Near the town of Preston, the 1852 James Webb Cabin is the only surviving pre-Civil War log dwelling on the Eastern Shore known to be constructed by and for an African American. Built on ballast stones from ships, the cabin stands along what may have been an Underground Railroad route used by Harriet Tubman and her parents.The next stop is Denton, which holds many ties to the Underground Railroad. Courthouse Square was the site of a slave market and a jail that held Underground Railroad conductors. The nearby Tuckahoe Neck Meeting House was built in 1803 and featured prominent Quaker women speakers who knew Tubman. The Museum of Rural Life includes exhibits about the Underground Railroad and local African Americans.Visitors who wish to continue exploring the stories of those fighting for freedom should head west on MD 404 at Denton to learn about Frederick Douglass, the famous 19th-century orator and statesman who began his autobiography, “I was born in Tuckahoe, near Hillsborough, and about 12 miles from Easton.” See where Douglass began his journey through St. Michaels, Annapolis, Baltimore, and other points along the Chesapeake Bay, to finally escape his enslavement to become an abolitionist leader.
The byway begins in Cambridge and follows country roads, first going westward toward Madison. Visitors will make their way through Madison and Bucktown before heading north through East New Market, Linchester, Choptank Landing, Preston, Denton, Greensboro, and Goldsboro. From Denton, visitors have the option to take a detour west on MD 404 to Hillsborough to learn more about Frederick Douglass.
Points of Interest
Museum of Rural Life
The Museum of Rural Life depicts historical lifestyles of rural Caroline County and includes the Taylor-Brown Dwelling, the Painter's Range log cabin and portions of the Chance's Desire and Skillington's Right properties.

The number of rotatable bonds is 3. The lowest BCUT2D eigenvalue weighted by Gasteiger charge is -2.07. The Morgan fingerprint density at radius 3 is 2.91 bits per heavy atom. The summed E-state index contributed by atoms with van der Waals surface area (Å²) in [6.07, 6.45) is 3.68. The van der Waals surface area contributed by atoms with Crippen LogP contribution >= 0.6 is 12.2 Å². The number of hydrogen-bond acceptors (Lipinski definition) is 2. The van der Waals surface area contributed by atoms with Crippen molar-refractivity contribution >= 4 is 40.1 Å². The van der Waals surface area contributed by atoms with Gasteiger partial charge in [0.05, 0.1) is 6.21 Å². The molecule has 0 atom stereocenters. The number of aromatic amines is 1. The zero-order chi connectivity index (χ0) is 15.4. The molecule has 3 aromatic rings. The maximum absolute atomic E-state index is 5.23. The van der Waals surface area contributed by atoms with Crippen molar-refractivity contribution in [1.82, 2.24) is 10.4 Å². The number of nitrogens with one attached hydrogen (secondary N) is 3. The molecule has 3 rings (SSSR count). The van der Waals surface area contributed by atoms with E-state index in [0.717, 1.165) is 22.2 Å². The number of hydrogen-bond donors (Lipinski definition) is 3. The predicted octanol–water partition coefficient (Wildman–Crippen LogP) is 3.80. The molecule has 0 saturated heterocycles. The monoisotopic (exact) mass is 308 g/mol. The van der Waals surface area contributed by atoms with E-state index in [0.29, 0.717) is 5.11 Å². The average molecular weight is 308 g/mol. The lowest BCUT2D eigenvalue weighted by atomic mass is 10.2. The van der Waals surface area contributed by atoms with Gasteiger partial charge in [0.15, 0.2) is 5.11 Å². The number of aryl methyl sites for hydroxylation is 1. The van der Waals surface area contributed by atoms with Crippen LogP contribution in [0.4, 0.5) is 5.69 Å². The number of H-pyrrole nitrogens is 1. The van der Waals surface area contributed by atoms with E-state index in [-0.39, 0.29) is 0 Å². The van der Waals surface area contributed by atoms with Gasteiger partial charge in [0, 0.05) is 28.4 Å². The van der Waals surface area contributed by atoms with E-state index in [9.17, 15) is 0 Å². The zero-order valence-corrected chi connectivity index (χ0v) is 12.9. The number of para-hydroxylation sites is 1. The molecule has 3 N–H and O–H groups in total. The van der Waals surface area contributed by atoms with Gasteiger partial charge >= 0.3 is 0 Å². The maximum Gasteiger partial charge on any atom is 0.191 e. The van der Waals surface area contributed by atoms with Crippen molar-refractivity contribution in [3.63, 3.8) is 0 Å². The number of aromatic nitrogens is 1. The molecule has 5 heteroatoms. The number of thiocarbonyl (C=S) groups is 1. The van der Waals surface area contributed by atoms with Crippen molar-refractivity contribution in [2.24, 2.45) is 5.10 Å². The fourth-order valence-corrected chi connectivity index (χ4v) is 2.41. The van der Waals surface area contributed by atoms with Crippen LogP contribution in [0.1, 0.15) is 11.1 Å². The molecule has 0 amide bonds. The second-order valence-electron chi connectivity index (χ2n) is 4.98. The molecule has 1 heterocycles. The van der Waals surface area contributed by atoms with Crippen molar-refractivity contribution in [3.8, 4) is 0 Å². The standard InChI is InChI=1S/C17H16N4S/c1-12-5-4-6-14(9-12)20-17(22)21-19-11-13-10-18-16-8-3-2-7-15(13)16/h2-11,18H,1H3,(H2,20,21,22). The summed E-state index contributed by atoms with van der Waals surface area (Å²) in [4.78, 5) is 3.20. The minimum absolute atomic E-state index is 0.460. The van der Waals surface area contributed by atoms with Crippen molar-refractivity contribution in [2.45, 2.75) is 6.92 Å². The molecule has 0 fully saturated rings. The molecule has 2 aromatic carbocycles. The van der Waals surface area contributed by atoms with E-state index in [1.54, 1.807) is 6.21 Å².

Harriet Tubman Underground Railroad Visitor Center and State Park
The Harriet Tubman Underground Railroad State Park and Visitor Center commemorates the life and legacy of the legendary abolitionist through informative and evocative exhibits.
The Stanley Institute is one of Maryland's oldest schools organized and maintained by an African-American community, now a museum.
The Historic Northern Underground Railroad
Your journey begins inside the Cambridge-based Visitor Center at Sailwinds Park East, where staff members offer insight into the historic landmarks you encounter along the way. Visit the Dorchester County Courthouse, which was once the site of slave auctions and trials. Just a short walk away is the Harriet Tubman Museum and Educational Center, dedicated to preserving Tubman’s legacy as a “conductor” on the Underground Railroad. After the museum, enjoy pleasant dining, galleries and shopping.
Following the byway west, you will discover the Stanley Institute, a one-room African-American school established by the newly freed black community, just after the Civil War. From here, follow State Route 16 southwest toward Madison.
In Madison, Tubman learned navigation and survival skills while working beside her father, Ben Ross. Drive over Joseph Stewart's Canal, hand-dug by enslaved people and used to transport timber. Next, stop and spend several hours discovering Tubman’s life and legacy at the Harriet Tubman Underground Railroad Visitor Center where you will find immersive and emotive exhibits, programs and tours.
From Madison, return to State Route 335 to head south for about 15 miles to Bucktown. In Bucktown, there’s a Village Store where, as a teenager, Tubman in her first act of defiance, was nearly killed when she tried to help an enslaved man avoid capture. Meanwhile, guided historic and nature tours, as well as bike, canoe and kayak rentals, are also offered in Bucktown. While in the town, take advantage of the many dining and lodging options.